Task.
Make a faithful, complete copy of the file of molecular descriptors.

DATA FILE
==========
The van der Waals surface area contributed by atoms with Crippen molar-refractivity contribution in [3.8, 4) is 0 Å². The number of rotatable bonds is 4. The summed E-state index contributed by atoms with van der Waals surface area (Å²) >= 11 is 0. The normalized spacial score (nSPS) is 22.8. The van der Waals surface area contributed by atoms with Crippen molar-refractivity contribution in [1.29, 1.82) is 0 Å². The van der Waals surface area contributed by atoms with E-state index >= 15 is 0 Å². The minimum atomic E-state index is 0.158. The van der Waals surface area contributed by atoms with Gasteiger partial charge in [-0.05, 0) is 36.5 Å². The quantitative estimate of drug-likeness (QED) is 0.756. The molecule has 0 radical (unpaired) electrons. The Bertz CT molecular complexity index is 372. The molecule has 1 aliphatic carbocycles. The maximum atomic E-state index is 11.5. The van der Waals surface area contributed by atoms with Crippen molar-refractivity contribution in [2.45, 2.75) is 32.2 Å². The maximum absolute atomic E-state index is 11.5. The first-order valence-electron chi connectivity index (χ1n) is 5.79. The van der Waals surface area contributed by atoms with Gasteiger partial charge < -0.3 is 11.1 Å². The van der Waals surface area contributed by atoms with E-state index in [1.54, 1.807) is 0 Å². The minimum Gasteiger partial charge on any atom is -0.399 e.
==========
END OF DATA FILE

The van der Waals surface area contributed by atoms with Crippen molar-refractivity contribution in [3.8, 4) is 0 Å². The number of rotatable bonds is 4. The summed E-state index contributed by atoms with van der Waals surface area (Å²) >= 11 is 0. The normalized spacial score (nSPS) is 22.8. The van der Waals surface area contributed by atoms with Crippen molar-refractivity contribution in [1.29, 1.82) is 0 Å². The van der Waals surface area contributed by atoms with E-state index >= 15 is 0 Å². The minimum atomic E-state index is 0.158. The van der Waals surface area contributed by atoms with Gasteiger partial charge in [-0.05, 0) is 36.5 Å². The quantitative estimate of drug-likeness (QED) is 0.756. The molecule has 0 radical (unpaired) electrons. The Bertz CT molecular complexity index is 372. The molecule has 1 aliphatic carbocycles. The maximum atomic E-state index is 11.5. The van der Waals surface area contributed by atoms with Crippen molar-refractivity contribution in [2.45, 2.75) is 32.2 Å². The maximum absolute atomic E-state index is 11.5. The first-order valence-electron chi connectivity index (χ1n) is 5.79. The van der Waals surface area contributed by atoms with Gasteiger partial charge < -0.3 is 11.1 Å². The van der Waals surface area contributed by atoms with E-state index in [1.54, 1.807) is 0 Å². The minimum Gasteiger partial charge on any atom is -0.399 e.